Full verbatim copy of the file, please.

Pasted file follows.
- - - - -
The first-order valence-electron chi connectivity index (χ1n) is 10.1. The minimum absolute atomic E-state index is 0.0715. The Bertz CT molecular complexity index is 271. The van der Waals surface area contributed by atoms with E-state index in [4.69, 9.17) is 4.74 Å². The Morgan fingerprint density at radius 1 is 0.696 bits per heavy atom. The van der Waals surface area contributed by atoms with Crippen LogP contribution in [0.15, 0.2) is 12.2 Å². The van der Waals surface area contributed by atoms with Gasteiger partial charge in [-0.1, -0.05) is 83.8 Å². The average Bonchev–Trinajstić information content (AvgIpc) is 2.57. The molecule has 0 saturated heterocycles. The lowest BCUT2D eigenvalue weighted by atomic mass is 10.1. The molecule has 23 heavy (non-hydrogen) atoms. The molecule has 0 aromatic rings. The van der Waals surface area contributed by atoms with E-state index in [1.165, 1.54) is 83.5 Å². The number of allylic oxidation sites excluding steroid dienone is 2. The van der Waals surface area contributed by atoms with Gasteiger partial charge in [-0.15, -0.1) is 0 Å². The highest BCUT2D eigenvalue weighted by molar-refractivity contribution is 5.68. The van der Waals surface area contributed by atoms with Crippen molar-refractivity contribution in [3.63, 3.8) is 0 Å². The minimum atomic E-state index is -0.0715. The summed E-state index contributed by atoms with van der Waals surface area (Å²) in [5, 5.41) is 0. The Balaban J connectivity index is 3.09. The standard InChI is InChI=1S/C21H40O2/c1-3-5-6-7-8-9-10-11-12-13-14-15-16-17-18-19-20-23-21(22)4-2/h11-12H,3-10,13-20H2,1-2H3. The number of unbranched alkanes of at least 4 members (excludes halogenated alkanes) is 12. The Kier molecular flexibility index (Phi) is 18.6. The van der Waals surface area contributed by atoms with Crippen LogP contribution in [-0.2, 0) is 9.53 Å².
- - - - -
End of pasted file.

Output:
The first-order valence-electron chi connectivity index (χ1n) is 10.1. The minimum absolute atomic E-state index is 0.0715. The Bertz CT molecular complexity index is 271. The van der Waals surface area contributed by atoms with E-state index in [4.69, 9.17) is 4.74 Å². The Morgan fingerprint density at radius 1 is 0.696 bits per heavy atom. The van der Waals surface area contributed by atoms with Crippen LogP contribution in [0.15, 0.2) is 12.2 Å². The van der Waals surface area contributed by atoms with Gasteiger partial charge in [-0.1, -0.05) is 83.8 Å². The average Bonchev–Trinajstić information content (AvgIpc) is 2.57. The molecule has 0 saturated heterocycles. The lowest BCUT2D eigenvalue weighted by atomic mass is 10.1. The molecule has 23 heavy (non-hydrogen) atoms. The molecule has 0 aromatic rings. The van der Waals surface area contributed by atoms with E-state index in [1.165, 1.54) is 83.5 Å². The number of allylic oxidation sites excluding steroid dienone is 2. The van der Waals surface area contributed by atoms with Gasteiger partial charge in [-0.15, -0.1) is 0 Å². The highest BCUT2D eigenvalue weighted by molar-refractivity contribution is 5.68. The van der Waals surface area contributed by atoms with Crippen molar-refractivity contribution in [3.63, 3.8) is 0 Å². The minimum atomic E-state index is -0.0715. The summed E-state index contributed by atoms with van der Waals surface area (Å²) in [5, 5.41) is 0. The Balaban J connectivity index is 3.09. The standard InChI is InChI=1S/C21H40O2/c1-3-5-6-7-8-9-10-11-12-13-14-15-16-17-18-19-20-23-21(22)4-2/h11-12H,3-10,13-20H2,1-2H3. The number of unbranched alkanes of at least 4 members (excludes halogenated alkanes) is 12. The Kier molecular flexibility index (Phi) is 18.6. The van der Waals surface area contributed by atoms with Crippen LogP contribution in [-0.2, 0) is 9.53 Å².